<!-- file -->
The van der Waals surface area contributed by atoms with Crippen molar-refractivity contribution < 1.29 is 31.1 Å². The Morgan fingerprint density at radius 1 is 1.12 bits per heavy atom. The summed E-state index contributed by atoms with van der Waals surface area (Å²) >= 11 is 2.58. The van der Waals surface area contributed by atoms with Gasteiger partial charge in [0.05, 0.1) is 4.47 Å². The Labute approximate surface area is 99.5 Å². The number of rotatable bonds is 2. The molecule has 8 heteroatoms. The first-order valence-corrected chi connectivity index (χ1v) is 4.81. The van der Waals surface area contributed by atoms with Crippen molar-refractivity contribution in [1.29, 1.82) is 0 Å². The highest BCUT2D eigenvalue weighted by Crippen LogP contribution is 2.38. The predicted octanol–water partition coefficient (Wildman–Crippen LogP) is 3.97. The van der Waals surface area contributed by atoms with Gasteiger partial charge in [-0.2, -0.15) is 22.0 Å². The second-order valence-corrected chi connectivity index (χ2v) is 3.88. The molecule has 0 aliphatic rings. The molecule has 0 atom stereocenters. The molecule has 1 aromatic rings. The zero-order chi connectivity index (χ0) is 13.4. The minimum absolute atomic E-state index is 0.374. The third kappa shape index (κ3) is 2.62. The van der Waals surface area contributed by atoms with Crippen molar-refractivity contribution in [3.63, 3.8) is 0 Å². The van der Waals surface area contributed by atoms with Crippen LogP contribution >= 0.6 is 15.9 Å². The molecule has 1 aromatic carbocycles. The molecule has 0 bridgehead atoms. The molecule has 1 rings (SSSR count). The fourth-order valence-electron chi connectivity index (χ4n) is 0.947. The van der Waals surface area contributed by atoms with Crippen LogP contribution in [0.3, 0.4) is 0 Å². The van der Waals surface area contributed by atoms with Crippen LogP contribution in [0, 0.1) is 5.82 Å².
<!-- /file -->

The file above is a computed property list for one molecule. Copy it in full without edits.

The van der Waals surface area contributed by atoms with Crippen molar-refractivity contribution < 1.29 is 31.1 Å². The Morgan fingerprint density at radius 1 is 1.12 bits per heavy atom. The summed E-state index contributed by atoms with van der Waals surface area (Å²) >= 11 is 2.58. The van der Waals surface area contributed by atoms with Gasteiger partial charge in [0.05, 0.1) is 4.47 Å². The Labute approximate surface area is 99.5 Å². The number of rotatable bonds is 2. The molecule has 8 heteroatoms. The first-order valence-corrected chi connectivity index (χ1v) is 4.81. The van der Waals surface area contributed by atoms with Crippen molar-refractivity contribution in [1.29, 1.82) is 0 Å². The highest BCUT2D eigenvalue weighted by Crippen LogP contribution is 2.38. The predicted octanol–water partition coefficient (Wildman–Crippen LogP) is 3.97. The van der Waals surface area contributed by atoms with Gasteiger partial charge in [-0.2, -0.15) is 22.0 Å². The second-order valence-corrected chi connectivity index (χ2v) is 3.88. The molecule has 0 aliphatic rings. The molecule has 0 atom stereocenters. The molecule has 1 aromatic rings. The zero-order chi connectivity index (χ0) is 13.4. The minimum absolute atomic E-state index is 0.374. The third kappa shape index (κ3) is 2.62. The van der Waals surface area contributed by atoms with Crippen molar-refractivity contribution in [3.63, 3.8) is 0 Å². The van der Waals surface area contributed by atoms with Crippen LogP contribution >= 0.6 is 15.9 Å². The molecule has 1 aromatic carbocycles. The molecule has 0 bridgehead atoms. The molecule has 1 rings (SSSR count). The fourth-order valence-electron chi connectivity index (χ4n) is 0.947. The van der Waals surface area contributed by atoms with Crippen LogP contribution in [0.3, 0.4) is 0 Å². The van der Waals surface area contributed by atoms with Crippen LogP contribution in [0, 0.1) is 5.82 Å².